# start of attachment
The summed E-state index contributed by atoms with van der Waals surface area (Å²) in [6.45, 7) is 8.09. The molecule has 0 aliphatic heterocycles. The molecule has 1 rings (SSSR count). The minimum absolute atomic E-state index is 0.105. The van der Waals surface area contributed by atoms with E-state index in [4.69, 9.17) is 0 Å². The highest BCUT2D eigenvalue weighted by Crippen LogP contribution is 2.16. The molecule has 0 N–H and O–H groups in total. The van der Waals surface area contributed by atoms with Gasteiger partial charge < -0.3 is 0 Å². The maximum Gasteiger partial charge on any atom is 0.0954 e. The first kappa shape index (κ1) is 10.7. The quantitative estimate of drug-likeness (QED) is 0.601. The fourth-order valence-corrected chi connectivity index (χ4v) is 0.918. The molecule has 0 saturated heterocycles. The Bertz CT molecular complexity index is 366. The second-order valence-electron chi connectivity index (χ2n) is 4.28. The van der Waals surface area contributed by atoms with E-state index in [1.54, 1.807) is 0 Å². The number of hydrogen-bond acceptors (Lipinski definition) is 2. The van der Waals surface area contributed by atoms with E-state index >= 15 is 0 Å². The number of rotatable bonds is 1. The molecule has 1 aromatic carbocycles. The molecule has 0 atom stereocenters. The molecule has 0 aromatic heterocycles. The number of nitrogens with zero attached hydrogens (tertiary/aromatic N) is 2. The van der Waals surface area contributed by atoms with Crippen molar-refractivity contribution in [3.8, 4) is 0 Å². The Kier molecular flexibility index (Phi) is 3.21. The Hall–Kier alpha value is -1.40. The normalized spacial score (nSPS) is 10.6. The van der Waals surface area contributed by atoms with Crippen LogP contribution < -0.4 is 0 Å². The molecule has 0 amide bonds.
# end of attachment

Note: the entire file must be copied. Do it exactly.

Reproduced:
The summed E-state index contributed by atoms with van der Waals surface area (Å²) in [6.45, 7) is 8.09. The molecule has 0 aliphatic heterocycles. The molecule has 1 rings (SSSR count). The minimum absolute atomic E-state index is 0.105. The van der Waals surface area contributed by atoms with E-state index in [4.69, 9.17) is 0 Å². The highest BCUT2D eigenvalue weighted by Crippen LogP contribution is 2.16. The molecule has 0 N–H and O–H groups in total. The van der Waals surface area contributed by atoms with Gasteiger partial charge < -0.3 is 0 Å². The maximum Gasteiger partial charge on any atom is 0.0954 e. The first kappa shape index (κ1) is 10.7. The quantitative estimate of drug-likeness (QED) is 0.601. The fourth-order valence-corrected chi connectivity index (χ4v) is 0.918. The molecule has 0 saturated heterocycles. The Bertz CT molecular complexity index is 366. The second-order valence-electron chi connectivity index (χ2n) is 4.28. The van der Waals surface area contributed by atoms with E-state index in [1.54, 1.807) is 0 Å². The number of hydrogen-bond acceptors (Lipinski definition) is 2. The van der Waals surface area contributed by atoms with E-state index >= 15 is 0 Å². The number of rotatable bonds is 1. The molecule has 1 aromatic carbocycles. The molecule has 0 atom stereocenters. The molecule has 0 aromatic heterocycles. The number of nitrogens with zero attached hydrogens (tertiary/aromatic N) is 2. The van der Waals surface area contributed by atoms with Crippen molar-refractivity contribution in [3.8, 4) is 0 Å². The Kier molecular flexibility index (Phi) is 3.21. The Hall–Kier alpha value is -1.40. The normalized spacial score (nSPS) is 10.6. The van der Waals surface area contributed by atoms with Crippen LogP contribution < -0.4 is 0 Å². The molecule has 0 amide bonds.